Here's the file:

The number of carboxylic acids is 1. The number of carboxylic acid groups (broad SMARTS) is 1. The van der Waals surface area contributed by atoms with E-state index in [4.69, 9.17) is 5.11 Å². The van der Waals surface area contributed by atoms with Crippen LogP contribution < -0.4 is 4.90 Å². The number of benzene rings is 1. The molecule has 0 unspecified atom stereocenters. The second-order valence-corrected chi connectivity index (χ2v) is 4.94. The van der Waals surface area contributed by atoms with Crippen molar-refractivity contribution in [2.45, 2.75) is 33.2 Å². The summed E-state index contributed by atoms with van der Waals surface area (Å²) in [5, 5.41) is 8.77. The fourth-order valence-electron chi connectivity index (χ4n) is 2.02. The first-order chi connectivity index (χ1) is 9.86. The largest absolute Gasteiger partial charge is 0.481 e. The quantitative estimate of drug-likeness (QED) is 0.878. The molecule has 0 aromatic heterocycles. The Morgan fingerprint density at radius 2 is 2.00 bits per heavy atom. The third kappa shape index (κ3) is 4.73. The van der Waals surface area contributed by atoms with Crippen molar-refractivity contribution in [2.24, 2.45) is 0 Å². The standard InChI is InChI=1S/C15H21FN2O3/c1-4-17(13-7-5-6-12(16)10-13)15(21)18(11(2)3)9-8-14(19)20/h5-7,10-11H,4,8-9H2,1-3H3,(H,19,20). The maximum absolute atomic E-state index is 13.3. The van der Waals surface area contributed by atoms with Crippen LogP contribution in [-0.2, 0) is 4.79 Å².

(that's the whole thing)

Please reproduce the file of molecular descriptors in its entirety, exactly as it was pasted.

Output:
The number of carboxylic acids is 1. The number of carboxylic acid groups (broad SMARTS) is 1. The van der Waals surface area contributed by atoms with E-state index in [4.69, 9.17) is 5.11 Å². The van der Waals surface area contributed by atoms with Crippen LogP contribution < -0.4 is 4.90 Å². The number of benzene rings is 1. The molecule has 0 unspecified atom stereocenters. The second-order valence-corrected chi connectivity index (χ2v) is 4.94. The van der Waals surface area contributed by atoms with Crippen molar-refractivity contribution in [2.45, 2.75) is 33.2 Å². The summed E-state index contributed by atoms with van der Waals surface area (Å²) in [5, 5.41) is 8.77. The fourth-order valence-electron chi connectivity index (χ4n) is 2.02. The first-order chi connectivity index (χ1) is 9.86. The largest absolute Gasteiger partial charge is 0.481 e. The quantitative estimate of drug-likeness (QED) is 0.878. The molecule has 0 aromatic heterocycles. The Morgan fingerprint density at radius 2 is 2.00 bits per heavy atom. The third kappa shape index (κ3) is 4.73. The van der Waals surface area contributed by atoms with Crippen molar-refractivity contribution in [2.24, 2.45) is 0 Å². The standard InChI is InChI=1S/C15H21FN2O3/c1-4-17(13-7-5-6-12(16)10-13)15(21)18(11(2)3)9-8-14(19)20/h5-7,10-11H,4,8-9H2,1-3H3,(H,19,20). The maximum absolute atomic E-state index is 13.3. The van der Waals surface area contributed by atoms with Crippen LogP contribution in [-0.2, 0) is 4.79 Å².